Democrats Are the New Know-Nothings

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With the nomination of Amy Coney Barrett to the U.S. Supreme Court, Catholics should buckle their chinstraps for the torrential cascade of anti-Catholicism that will be belched up by her opponents. The vituperative attacks on Catholics will probably rival the Know-Nothing riots that rocked the nation in the 1840s and 1850s. But this time, there will be a role reversal: 19th-century Catholics were largely Democrats, whereas this time the attacks will be launched largely by Democrats.

Even before Justice Barrett was nominated, Politico kicked things off with a hit piece by liberal theologian Massimo Faggioli. Professor Faggioli had incorrectly written that all the “most important rules” of charismatic Christian groups were “unwritten” and “passed down orally.” To keep the paranoia going, Professor Faggioli also added that members of Opus Dei take a “vow of obedience.” Mr. Faggioli’s implicit point was that all these secret oaths make these Catholics disloyal citizens. Politico was forced to add this correction: “This story has been updated to reflect the fact that charismatic communities’ vows are not necessarily secret, and to clarify that Opus Dei members do not take formal vows.” Despite the errors, the Faggioli thesis will serve as the basis for the coming attacks. Justice Barrett, it will be said, is not simply a Catholic, but a kooky Catholic who belongs to a “secret” cult, and her loyalty to the cult will make her a suspect justice.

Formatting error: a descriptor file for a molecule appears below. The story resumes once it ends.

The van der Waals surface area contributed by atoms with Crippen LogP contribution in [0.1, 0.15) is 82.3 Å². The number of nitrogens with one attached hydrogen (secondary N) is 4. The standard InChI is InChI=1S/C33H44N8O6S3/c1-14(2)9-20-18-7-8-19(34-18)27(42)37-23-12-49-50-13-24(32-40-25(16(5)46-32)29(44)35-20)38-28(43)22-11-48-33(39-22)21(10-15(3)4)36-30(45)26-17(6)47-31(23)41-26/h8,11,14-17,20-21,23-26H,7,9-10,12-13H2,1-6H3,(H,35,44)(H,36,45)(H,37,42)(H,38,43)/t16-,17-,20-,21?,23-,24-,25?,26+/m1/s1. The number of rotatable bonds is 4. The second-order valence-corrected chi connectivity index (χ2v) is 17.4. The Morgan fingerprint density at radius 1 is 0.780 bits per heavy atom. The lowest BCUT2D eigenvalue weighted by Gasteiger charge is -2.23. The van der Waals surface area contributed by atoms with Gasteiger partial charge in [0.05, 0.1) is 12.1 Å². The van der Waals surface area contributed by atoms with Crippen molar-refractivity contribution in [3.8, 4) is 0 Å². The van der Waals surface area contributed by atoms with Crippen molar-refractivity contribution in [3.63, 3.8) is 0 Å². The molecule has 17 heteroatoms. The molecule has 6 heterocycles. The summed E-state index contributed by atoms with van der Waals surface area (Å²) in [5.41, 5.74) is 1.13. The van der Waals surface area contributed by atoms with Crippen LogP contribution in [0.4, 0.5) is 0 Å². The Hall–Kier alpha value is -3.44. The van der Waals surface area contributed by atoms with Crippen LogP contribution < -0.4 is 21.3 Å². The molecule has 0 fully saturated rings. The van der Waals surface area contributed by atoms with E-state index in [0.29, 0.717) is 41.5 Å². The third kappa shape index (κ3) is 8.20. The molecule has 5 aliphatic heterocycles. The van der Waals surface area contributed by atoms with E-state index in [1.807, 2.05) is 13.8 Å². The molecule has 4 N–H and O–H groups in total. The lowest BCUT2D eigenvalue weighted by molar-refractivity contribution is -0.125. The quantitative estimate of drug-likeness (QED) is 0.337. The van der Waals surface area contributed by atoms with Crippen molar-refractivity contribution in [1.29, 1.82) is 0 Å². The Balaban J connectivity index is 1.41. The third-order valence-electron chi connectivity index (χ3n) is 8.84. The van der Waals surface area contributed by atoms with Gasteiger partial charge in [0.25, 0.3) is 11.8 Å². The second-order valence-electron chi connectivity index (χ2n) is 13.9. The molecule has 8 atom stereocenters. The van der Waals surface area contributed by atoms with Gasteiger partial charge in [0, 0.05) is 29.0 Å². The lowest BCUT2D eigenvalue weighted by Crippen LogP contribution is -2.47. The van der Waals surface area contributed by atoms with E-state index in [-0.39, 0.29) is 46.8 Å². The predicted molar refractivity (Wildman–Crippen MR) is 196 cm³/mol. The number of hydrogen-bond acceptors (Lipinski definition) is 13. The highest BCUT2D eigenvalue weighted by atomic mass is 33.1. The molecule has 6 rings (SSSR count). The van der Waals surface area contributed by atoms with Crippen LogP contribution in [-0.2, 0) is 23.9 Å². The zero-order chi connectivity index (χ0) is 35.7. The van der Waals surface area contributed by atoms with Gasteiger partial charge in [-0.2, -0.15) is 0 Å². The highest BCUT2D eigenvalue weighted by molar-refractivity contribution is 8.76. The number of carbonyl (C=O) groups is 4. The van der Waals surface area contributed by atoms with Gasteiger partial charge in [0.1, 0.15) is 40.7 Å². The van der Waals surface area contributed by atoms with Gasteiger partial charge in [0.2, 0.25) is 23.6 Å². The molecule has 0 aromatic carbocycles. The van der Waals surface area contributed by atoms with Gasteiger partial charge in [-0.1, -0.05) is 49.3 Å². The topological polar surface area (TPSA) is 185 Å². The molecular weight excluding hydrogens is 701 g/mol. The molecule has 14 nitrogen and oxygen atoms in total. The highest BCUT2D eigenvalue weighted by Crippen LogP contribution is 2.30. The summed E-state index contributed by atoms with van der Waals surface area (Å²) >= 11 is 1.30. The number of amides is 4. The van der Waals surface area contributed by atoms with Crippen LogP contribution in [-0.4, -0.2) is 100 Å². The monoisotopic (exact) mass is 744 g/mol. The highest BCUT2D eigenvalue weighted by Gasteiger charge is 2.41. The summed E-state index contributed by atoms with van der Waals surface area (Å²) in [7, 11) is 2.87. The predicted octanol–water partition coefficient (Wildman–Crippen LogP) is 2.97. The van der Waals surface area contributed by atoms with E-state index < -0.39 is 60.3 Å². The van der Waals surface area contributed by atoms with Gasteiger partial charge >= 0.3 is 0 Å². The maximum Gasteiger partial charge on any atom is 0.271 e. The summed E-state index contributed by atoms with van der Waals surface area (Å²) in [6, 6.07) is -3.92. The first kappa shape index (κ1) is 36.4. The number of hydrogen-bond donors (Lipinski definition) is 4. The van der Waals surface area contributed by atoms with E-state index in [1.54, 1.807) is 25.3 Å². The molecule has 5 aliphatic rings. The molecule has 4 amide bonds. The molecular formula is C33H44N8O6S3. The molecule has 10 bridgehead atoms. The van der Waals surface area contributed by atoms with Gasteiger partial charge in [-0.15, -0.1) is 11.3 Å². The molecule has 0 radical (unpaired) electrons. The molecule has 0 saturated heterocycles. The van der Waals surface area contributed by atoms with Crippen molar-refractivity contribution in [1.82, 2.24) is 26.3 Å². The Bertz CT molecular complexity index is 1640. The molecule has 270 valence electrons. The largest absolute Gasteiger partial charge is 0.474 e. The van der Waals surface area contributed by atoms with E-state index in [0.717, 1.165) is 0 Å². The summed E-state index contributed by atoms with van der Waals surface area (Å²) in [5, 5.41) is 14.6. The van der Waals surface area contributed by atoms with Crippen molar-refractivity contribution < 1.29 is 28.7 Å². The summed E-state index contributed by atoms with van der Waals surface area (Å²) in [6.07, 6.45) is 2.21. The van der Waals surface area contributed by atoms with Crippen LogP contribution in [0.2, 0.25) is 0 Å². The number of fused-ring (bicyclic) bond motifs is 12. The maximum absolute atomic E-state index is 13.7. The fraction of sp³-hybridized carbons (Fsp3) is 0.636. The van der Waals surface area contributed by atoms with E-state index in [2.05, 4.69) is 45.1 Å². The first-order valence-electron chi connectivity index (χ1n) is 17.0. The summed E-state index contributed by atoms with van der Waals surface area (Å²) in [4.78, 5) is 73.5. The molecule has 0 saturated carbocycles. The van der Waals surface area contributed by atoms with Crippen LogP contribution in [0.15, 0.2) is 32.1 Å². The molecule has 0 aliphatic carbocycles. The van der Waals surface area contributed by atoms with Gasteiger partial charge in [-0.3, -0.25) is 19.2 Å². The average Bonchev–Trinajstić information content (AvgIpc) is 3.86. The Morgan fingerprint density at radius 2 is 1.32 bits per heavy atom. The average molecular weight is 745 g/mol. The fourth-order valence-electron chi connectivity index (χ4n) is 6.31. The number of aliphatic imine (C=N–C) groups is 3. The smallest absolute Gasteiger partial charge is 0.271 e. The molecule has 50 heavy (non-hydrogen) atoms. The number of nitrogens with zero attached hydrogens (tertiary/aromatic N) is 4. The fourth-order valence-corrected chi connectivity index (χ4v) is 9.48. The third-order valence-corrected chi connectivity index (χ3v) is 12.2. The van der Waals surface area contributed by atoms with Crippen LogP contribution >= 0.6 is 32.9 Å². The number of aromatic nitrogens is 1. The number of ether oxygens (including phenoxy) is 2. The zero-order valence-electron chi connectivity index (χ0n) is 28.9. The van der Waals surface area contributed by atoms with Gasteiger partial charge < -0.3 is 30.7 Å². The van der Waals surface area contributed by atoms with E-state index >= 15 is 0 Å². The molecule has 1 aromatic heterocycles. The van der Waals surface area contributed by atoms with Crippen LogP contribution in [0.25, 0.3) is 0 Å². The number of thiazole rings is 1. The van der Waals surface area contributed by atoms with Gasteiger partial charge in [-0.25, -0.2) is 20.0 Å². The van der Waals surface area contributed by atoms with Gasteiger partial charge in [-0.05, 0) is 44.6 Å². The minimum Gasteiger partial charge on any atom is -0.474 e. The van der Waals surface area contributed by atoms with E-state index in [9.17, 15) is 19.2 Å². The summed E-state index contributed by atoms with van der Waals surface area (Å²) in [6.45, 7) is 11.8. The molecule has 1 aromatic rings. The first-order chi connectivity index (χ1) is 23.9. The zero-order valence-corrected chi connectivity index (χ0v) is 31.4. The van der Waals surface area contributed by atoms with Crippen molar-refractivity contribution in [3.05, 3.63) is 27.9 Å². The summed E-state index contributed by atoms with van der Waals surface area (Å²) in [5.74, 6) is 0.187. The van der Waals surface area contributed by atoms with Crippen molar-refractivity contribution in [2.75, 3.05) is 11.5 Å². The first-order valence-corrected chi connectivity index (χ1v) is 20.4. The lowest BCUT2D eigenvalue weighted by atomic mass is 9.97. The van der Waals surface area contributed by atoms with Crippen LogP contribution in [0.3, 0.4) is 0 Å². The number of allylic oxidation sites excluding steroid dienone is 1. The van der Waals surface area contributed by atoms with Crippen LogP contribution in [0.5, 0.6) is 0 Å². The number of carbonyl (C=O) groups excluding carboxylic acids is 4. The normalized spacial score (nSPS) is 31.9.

The United States has a long history of anti-Catholicism. Some of the Puritans who settled New England viewed the pope as the “Whore of Babylon.” During the 19th century, many states passed so-called Blaine amendments preventing any support, even secular support, for Catholic schools; it was not until June of this year that the U.S. Supreme Court overturned these laws. The Ku Klux Klan, of course, was rabidly anti-Catholic, and the 1928 Democratic presidential nominee, Al Smith, was probably defeated due to anti-Catholic prejudice. The Temperance Movement, launched in large measure by Protestant preachers, had an anti-Catholic tinge to it. Even as late as 1960, anti-Catholic prejudice was so common that presidential candidate John F. Kennedy had to declare that the “Church does not speak for me.”

After Kennedy’s election, anti-Catholic prejudice ebbed. Many Catholics rose out of the squalid urban ghettos and, no longer first-generation immigrants, emerged into the middle class. Catholics were welcomed into country clubs, elite universities, and in C-suites.

Anti-Catholicism had gone dormant—not away. The Democratic Party, once the party of Irish Catholic cops and firemen, underwent a transformation starting in the 1960s. It became a highly secular and progressive party. By 2016, the Democratic Party had emerged as the party of progressive coastal elites and tech billionaires and the party of an increasingly unsavory Hollywood. Their legacy as the party of working and middle class Catholics had evaporated, and they adopted a social agenda at great variance with Catholic principles.